Take the 2-minute tour ×
Stack Overflow is a question and answer site for professional and enthusiast programmers. It's 100% free, no registration required.

How does jslint check for problems in javascript? Does it have an actual javascript parser?

share|improve this question

2 Answers 2

up vote 4 down vote accepted

JSLint is written in JavaScript and uses a Pratt Parser. It "works" by parsing the source provided and looks for "problems". These problems are defined by the author, and are not necessarily syntax-related.

It should be noted that "JSLint defines a professional subset of JavaScript". This means that not all pure ECMAScript would appear valid in JSLint.

share|improve this answer
Do you that mean by that, that JSLint's parser doesn't parse every valid ECMA-/JavaScript correctly? –  fridojet Sep 15 '12 at 15:38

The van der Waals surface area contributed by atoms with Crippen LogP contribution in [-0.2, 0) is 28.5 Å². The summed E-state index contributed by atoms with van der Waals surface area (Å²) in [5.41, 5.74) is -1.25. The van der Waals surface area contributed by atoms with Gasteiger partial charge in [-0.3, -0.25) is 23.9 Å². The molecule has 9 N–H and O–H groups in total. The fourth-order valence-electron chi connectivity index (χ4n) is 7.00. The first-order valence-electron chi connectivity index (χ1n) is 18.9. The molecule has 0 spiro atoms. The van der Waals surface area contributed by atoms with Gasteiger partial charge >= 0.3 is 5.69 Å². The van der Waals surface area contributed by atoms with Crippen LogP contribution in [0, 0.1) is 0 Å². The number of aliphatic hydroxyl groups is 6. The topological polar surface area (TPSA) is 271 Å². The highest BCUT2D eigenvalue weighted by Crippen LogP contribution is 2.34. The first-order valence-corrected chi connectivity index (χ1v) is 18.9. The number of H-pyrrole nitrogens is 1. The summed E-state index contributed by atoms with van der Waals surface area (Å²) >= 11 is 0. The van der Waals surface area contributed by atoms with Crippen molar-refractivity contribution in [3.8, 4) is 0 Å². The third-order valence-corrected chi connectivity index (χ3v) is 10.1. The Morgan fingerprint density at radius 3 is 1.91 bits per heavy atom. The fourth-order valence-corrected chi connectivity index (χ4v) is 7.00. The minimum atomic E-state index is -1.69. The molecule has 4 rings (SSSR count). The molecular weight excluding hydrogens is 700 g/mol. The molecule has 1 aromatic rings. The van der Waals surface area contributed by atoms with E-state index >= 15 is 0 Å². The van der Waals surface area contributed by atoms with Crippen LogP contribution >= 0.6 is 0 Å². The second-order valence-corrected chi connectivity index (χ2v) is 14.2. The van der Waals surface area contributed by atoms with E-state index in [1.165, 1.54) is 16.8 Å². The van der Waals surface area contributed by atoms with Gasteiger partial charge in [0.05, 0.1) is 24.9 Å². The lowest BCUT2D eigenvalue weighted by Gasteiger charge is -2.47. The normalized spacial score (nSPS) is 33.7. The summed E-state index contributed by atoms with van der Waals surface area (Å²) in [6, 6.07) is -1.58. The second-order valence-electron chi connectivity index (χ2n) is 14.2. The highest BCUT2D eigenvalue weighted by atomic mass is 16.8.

@fridojet I can't answer that question definitively. The author claims that "JSLint defines a professional subset of JavaScript, a stricter language than that defined by Third Edition of the ECMAScript Programming Language Standard‌​.". I understand that to mean it is possible that not all valid ECMAScript programs will be valid from a JSLint perspective. I suppose it would have to be able to parse correctly in order to determine if a given piece of JavaScript is "good" or not, though. You can always ask Crockford :) –  Zack The Human Sep 19 '12 at 4:47

Yes, it parses and analyses the code.

It does not only check for definite problems in the code like syntax errors, but also any potential problems. If you write code that looks strange, there is a big probability that it doesn't do what you intended.

share|improve this answer

Your Answer


By posting your answer, you agree to the privacy policy and terms of service.

Not the answer you're looking for? Browse other questions tagged or ask your own question.